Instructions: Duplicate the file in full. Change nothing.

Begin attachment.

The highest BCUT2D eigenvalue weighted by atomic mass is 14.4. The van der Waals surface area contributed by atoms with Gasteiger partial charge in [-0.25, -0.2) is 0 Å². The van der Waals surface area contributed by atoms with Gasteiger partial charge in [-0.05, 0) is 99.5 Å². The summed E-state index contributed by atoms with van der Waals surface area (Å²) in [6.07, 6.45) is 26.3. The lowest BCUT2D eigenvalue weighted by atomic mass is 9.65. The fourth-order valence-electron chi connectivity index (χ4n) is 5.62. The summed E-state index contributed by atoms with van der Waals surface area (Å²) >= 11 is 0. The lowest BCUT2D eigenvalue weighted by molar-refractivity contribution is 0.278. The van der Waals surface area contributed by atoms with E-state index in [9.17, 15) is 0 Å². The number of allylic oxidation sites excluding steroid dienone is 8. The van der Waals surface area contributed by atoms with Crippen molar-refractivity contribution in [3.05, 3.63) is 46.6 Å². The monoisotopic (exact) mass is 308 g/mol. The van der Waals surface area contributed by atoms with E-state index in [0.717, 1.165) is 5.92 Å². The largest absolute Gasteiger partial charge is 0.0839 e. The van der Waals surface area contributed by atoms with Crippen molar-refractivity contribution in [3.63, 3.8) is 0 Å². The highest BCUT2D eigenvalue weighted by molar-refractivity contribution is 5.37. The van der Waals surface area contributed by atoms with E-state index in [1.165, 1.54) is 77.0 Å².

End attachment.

The highest BCUT2D eigenvalue weighted by atomic mass is 14.4. The van der Waals surface area contributed by atoms with Gasteiger partial charge in [-0.25, -0.2) is 0 Å². The van der Waals surface area contributed by atoms with Gasteiger partial charge in [-0.05, 0) is 99.5 Å². The summed E-state index contributed by atoms with van der Waals surface area (Å²) in [6.07, 6.45) is 26.3. The lowest BCUT2D eigenvalue weighted by atomic mass is 9.65. The fourth-order valence-electron chi connectivity index (χ4n) is 5.62. The summed E-state index contributed by atoms with van der Waals surface area (Å²) >= 11 is 0. The lowest BCUT2D eigenvalue weighted by molar-refractivity contribution is 0.278. The van der Waals surface area contributed by atoms with E-state index in [9.17, 15) is 0 Å². The number of allylic oxidation sites excluding steroid dienone is 8. The van der Waals surface area contributed by atoms with Crippen molar-refractivity contribution in [3.05, 3.63) is 46.6 Å². The monoisotopic (exact) mass is 308 g/mol. The van der Waals surface area contributed by atoms with E-state index in [0.717, 1.165) is 5.92 Å². The largest absolute Gasteiger partial charge is 0.0839 e. The van der Waals surface area contributed by atoms with Crippen molar-refractivity contribution in [3.63, 3.8) is 0 Å². The highest BCUT2D eigenvalue weighted by molar-refractivity contribution is 5.37. The van der Waals surface area contributed by atoms with E-state index in [1.165, 1.54) is 77.0 Å².